Monday, 5 November 2012

Bushcrafting: Man Bag/Haversack

As much as the "European man bag" is getting mocked these days, it is still very trendy and not a new idea.  Haversacks have been around since man first started to travel. Old army surplus gas mask bags are much prized by young adults in Great Britain right now and of course, the bushcrafting crowd all over.   Hey, even Harrison Ford's character, "Indiana Jones", carries a British Mark VII gas mask bag as part of his adventure kit.

Surplus Finnish gas mask mask bags are easier to find, less expensive, and just a little larger in carrying capacity.  The other thing which makes these bags so popular is that they are so easy to personalize or accessorize.

I decided that it might be a nice project to fix one of these bags up for myself.  The haversack would make a nice addition to my canvas and leather Frost River backpack and the rustic style would make the two very complementary.  I could also use this bag on its own as a daypack for bushcrafting trips or, yes, even as a man bag.

 So I purchased one from a surplus store online because I could not find one locally, shopped around for some leather and brass parts, and ordered a shoulder pad for the strap from Maxpedition.  I had to have some straps removed and new loops sewn in their place.

 Finally, I attached a leather "Navigator Pouch", made by leather artisan and very talented knife maker, Cody of  Adventure Sworn.

 My coworkers are always very curious about my little crafting projects and they really liked this bag.  One asked if I could make them one in pink!  For now, I think I'll just take mine out and enjoy it regardless of the "man bag" stigma.

Friday, 2 November 2012

Vaccinate Debate

This is the season where people go and get their flu shots.  It always brings up contentious discussion over the efficacy of vaccinations..  Normally I don't have a big problem if someone decides that immunizing themselves is not for them as long as they have done their due diligence when deciding.  I wish they would reconsider but it's ultimately their decision.

What really irritates me is all the people who spread misinformation about what is in these vaccinations and how they work.  Lately I dropped two of the support groups for my vasculitis because it is filled with such people.  I have heard everything from the flu shot contains live viruses so you could become a "Typhoid Mary" type of carrier or that the flu shot contains tracking devices put there by the "government".  I have read from some posters in these support groups encouraging people not to take any vaccinations which is in direct contravention to the medical advice given by the Vasculitis Foundation of Canada, the Johns Hopkins Vasculitis Center, and even my own well respected  rheumatologist.  The wrong information being spread by people, no matter how well intended, can have disastrous results on people who are already chronically ill, immunosuppressed, and gullible enough to believe it.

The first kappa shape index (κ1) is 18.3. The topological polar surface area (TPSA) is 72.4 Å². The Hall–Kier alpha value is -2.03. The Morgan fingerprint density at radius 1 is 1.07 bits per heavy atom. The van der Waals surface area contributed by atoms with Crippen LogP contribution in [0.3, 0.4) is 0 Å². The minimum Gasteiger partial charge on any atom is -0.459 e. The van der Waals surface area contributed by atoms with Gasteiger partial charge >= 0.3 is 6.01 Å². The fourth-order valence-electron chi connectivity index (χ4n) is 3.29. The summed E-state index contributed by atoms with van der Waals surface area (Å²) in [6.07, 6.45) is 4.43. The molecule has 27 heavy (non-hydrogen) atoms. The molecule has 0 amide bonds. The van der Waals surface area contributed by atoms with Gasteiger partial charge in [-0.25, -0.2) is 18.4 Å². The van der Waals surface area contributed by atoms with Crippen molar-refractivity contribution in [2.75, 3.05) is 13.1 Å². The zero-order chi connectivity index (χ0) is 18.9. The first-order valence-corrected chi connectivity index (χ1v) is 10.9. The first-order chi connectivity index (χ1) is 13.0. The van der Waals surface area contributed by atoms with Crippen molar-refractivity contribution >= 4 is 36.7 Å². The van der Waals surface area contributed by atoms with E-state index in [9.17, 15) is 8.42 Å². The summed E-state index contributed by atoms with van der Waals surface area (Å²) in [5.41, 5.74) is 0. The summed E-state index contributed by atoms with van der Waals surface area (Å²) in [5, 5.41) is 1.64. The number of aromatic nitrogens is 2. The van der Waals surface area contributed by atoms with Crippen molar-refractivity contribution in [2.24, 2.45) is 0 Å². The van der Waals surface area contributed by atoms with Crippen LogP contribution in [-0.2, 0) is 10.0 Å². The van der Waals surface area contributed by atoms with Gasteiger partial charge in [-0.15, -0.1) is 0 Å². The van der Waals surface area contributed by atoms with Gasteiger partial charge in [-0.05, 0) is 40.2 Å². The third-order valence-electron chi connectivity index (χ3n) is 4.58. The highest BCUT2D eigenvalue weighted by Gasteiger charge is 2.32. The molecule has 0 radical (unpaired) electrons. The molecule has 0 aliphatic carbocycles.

As a medical professional I am concerned when I see the number of people stricken with whooping cough(Pertussis) reaching epidemic levels.  This is all because misinformed parents refuse to get their kids vaccinated with the DPT shot.  Pertussis is otherwise highly contagious.   It is also alarming to see the resurgence of Polio, a disease that was thought to be almost completely wiped out because of a worldwide successful vaccination program.  Then there were all the highly publicized claims about the MMR (measles, mumps, and rubella) causing autism that were later proven to be fraudulent only last year.  The list goes on for the non-science based witch hunt on vaccines and people are getting sick as a result.

 Yes indeed vaccinations can have unpleasant side effects such as fever, chills, allergic reactions, or soreness in the spot where the shot was given.  In some cases the side-effects can be worse but the incidence is much lower than the possible bad effects of the original diseases.

On a personal level, I almost died from the Swine Flu (H1N1) in the Fall of 2009 because I didn't get vaccinated in time.  As a medical person who is exposed to sick people and as a person who is immunosuppressed, there was a rush to get my shot but I had already been exposed to the disease by the time I received it.  I ended up in the hospital as a patient in isolation and very sick.  I never miss getting my flu shot and as early as I possibly can now.

 Bottom line is I don't want to be sick nor do I want to make anyone else sick.  Getting a simple vaccination can prevent it.